I Got You Babe
What on earth?! Earlier in the season, when Don slept with secretary #1, we talked about how he was so pathetically becoming the Roger he had ridiculed last season…and when he started up with Meghan, it felt like the same thing was happening all over again. I loved Roger’s response – who the hell is that?! And the knowing grin – this is what we guys do. But I’m still left wondering if there’s something different with Don and Meg? Or, if not something different about those two in relation to all the other men who marry their secretaries, at least something different between Don’s feelings for her and his feelings for secretary #1. I think what it comes down to is what a wife is supposed to be in this culture – Faye is a wife for our time, a companion, a partner (as we’ve mentioned a few times this season). But Don’s generation doesn’t want a partner – he/they want a mother for the kids, someone who fits in his life rather than disrupts it with her own. Meghan fits – and so it’s love. In fact, Meghan fits better than the original Mom (Betty) because she’s patient and sweet. And she lets Don be patient and sweet. It seems that’s what love is in that culture – the ability for someone to make you in to who you want to be. That’s why using Anna’s ring from the real Don was such a nice touch – it’s as if Don gets to start over again as Don…something he’s been yearning for all season.
Faye really hit it on the head when she said Don only likes the beginnings of things – that he’s always seeking the new. That – desire for the new – is the exact desire that Don is seeking to cultivate in the public through his ads…the myth that the new purchase, the new conquest, the new thing/mate/etc. will be the thing that brings happiness. It’s an interesting thesis Mad Men presents – that the cultivation of that feeling on the personal level for an (or many) advertising genius/es in a particular moment might be behind its ubiquity in modern day advertising today.
Don’s exchange with Peggy was sweet – for him, at least. I like that he recognized her concern and appreciate it. And there was something pathetic – in a sweet way – to the way he said Meg reminded him of Peg…she has her spark without having the fullness of her ambition. Even more than loving the exchange between Don and Peggy, though, I loved the one between Peggy and Joan. There has always been such tension between those two, but also always with the hint that they could be friends – it seems we finally broke through in that giggling moment. Perhaps we’ll see a budding friendship between them in the next season.
So all of our suspicions about Joanie were right. It’s amazing to see how much the narrative of the baby has integrated with her home life, even as it’s still a secret at work and, more significantly, from Roger. How Mr. Harris got all sweet all of a sudden, though, I don’t know. The two seemed more in sync, more sweet and loving with each other than we’ve ever seen them before (“yes, they’ve gotten bigger” – good, God, how is that even possible!). And as one who doesn’t want to overlook his rape of her last season, I’m hoping they’re not expecting us just to accept him again with wide open arms.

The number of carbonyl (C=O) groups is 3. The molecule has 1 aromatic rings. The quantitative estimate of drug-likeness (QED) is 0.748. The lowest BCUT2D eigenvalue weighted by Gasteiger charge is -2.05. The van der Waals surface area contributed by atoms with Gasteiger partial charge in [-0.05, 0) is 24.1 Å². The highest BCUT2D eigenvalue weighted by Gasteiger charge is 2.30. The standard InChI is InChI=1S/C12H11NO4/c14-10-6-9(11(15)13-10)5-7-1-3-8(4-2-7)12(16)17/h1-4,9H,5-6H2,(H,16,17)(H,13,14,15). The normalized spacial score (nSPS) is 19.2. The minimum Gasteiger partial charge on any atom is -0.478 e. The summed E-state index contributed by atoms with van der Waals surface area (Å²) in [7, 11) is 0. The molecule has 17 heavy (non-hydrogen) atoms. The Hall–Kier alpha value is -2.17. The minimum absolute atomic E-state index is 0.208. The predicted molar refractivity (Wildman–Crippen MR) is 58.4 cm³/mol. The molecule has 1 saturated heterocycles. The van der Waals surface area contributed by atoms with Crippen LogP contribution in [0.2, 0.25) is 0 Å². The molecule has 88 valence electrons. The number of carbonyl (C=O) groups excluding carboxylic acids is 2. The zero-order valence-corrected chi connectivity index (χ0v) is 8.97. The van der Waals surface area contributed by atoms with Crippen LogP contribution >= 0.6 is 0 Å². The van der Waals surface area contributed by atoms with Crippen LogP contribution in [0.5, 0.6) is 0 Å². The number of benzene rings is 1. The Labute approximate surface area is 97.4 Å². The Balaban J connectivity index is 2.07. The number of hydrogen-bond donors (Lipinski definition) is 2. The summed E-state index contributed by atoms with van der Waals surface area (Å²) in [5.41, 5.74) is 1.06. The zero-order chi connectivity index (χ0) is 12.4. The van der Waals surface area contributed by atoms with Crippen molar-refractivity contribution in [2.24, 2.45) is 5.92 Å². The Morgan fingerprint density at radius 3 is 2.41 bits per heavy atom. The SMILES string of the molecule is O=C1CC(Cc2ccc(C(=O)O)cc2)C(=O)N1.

This has been a great season, but somehow I still feel like it didn’t deliver on all it promised. I was talking with a friend the other night about the show – we were trying to figure out the appeal. He pointed something out to me that I hadn’t thought of before – that Mad Men hasn’t caused our turning toward a love of style, old school ways and this early 1060s aesthetic, but that it’s one of the symptoms of a cause that already had us headed that way. I think he’s right, but I can’t figure out what the reasoning is. In part, I think as Mad men shows us the moment before the revolution really started (as we’ve discussed much this season), it marks a moment not only before everything changed, but the moment that made everything chang. And that makes me wonder if our desire – what draws us to it – isn’t so much a desire to return to the way things were, but rather if it’s about the desire for some catalyst for another revolution. If we can get our heads around what caused the upheaval of the late ’60s, maybe we can find that spark again. If this season’s been about anything, I wonder if it’s been about that. And if it has, then ending on our protagonist marrying his secretary is probably the bleakest image of all.
But maybe I’m just itching to get to the riots! Or at least, to get to Tomorrowland!
Check back later this week to read Kathryn’s response on this crazy finale!